Sometimes I get lost. When I was a teenager and an exchange-student in Austria, my friend Andrew (from England) and I would wander around the city and try to get lost, in the hope of spurring some sort of adventure. These days, it’s invariably when I’m driving, and while my eyes are on the road, my mind may be occupied with any of a variety of unrelated endeavors. It’s not uncommon to be roused from my ruminations by an unexpected fork in the road and direct my attention back to the approaching signage only to discover that my intended exit has passed miles ago, and that I’m in a new and unfamiliar place. This is exactly what happened to me last week: I thought that I’d take another look around Myakka River State Park, but when my thoughts were drawn back to my surroundings by a lovely expanse of warehouses that I’d never seen before, I discovered that my exit was already six miles behind me (a bit of a feat this time, since the proper exit was only 7 miles from where I got on the highway).
I did see a sign for Oscar Scherer State Park, though, so I plotted a new course. Three minutes later, I was taking a map of hiking trails from the ranger at the front gate. He eyed me suspiciously when I asked him what the park had to offer a new visitor. Hiking trails, canoe rental, and an eagle nest seemed to be the bulk of it.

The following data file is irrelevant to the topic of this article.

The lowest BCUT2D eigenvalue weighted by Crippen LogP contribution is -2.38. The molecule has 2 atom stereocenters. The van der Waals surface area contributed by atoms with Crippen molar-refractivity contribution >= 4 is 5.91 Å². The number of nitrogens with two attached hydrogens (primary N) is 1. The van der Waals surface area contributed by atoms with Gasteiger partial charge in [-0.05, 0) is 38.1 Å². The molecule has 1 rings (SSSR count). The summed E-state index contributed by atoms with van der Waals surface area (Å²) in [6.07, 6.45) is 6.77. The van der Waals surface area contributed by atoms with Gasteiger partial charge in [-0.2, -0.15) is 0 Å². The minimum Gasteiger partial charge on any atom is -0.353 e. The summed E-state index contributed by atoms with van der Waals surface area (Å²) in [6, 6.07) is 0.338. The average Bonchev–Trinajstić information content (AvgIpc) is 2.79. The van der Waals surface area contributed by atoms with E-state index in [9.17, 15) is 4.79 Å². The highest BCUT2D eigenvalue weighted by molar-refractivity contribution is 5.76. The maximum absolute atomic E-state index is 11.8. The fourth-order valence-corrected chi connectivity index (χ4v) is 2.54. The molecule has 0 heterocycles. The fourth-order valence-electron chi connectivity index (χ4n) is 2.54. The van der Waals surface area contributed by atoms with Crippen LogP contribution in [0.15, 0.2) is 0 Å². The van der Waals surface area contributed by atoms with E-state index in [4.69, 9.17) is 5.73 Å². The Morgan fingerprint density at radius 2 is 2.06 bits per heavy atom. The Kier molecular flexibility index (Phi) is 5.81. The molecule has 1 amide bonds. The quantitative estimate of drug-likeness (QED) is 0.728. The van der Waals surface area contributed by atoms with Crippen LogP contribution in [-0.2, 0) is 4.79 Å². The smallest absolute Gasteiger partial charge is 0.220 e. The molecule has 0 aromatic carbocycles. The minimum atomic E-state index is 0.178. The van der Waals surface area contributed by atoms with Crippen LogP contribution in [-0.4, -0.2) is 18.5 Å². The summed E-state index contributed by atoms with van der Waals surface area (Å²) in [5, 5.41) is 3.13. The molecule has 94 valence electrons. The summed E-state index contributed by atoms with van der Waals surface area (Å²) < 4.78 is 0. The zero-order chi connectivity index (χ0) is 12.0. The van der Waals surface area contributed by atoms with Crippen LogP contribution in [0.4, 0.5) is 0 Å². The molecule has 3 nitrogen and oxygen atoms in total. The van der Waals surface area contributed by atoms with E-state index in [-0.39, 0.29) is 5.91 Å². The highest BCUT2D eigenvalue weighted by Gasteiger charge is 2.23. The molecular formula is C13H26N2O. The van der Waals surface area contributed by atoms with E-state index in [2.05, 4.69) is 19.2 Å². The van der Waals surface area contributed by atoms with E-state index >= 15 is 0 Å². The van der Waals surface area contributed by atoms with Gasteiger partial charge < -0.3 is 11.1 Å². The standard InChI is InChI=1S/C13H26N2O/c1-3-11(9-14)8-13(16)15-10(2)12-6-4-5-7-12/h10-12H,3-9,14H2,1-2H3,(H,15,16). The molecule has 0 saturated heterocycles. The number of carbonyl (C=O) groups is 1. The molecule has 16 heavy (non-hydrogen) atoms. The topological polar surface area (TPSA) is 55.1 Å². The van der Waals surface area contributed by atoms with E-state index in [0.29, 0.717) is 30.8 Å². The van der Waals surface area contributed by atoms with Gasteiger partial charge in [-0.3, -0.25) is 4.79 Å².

I took the South Creek Nature trail. South Creek is a slow moving, brackish body of water overhung by a dense canopy of trees and epiphytic plants. After a half-mile’s walk and a peek around a nature center, I took a bridge across the creek, through a campground that seemed more like a trailer park, and entered a small pine forest, which then gave way to open palmetto prairie. After another half mile or so, I spotted the eagle’s nest. The general area was cordoned off, but through my binoculars I saw something that looked very much like an eagle.
The field across the path from the eagle nest was actually much more attractive to me. Some nice clouds were rolling by, and the prairie featured some interesting semi-burned trees. I snapped a few photos and wandered back to my car on the same path.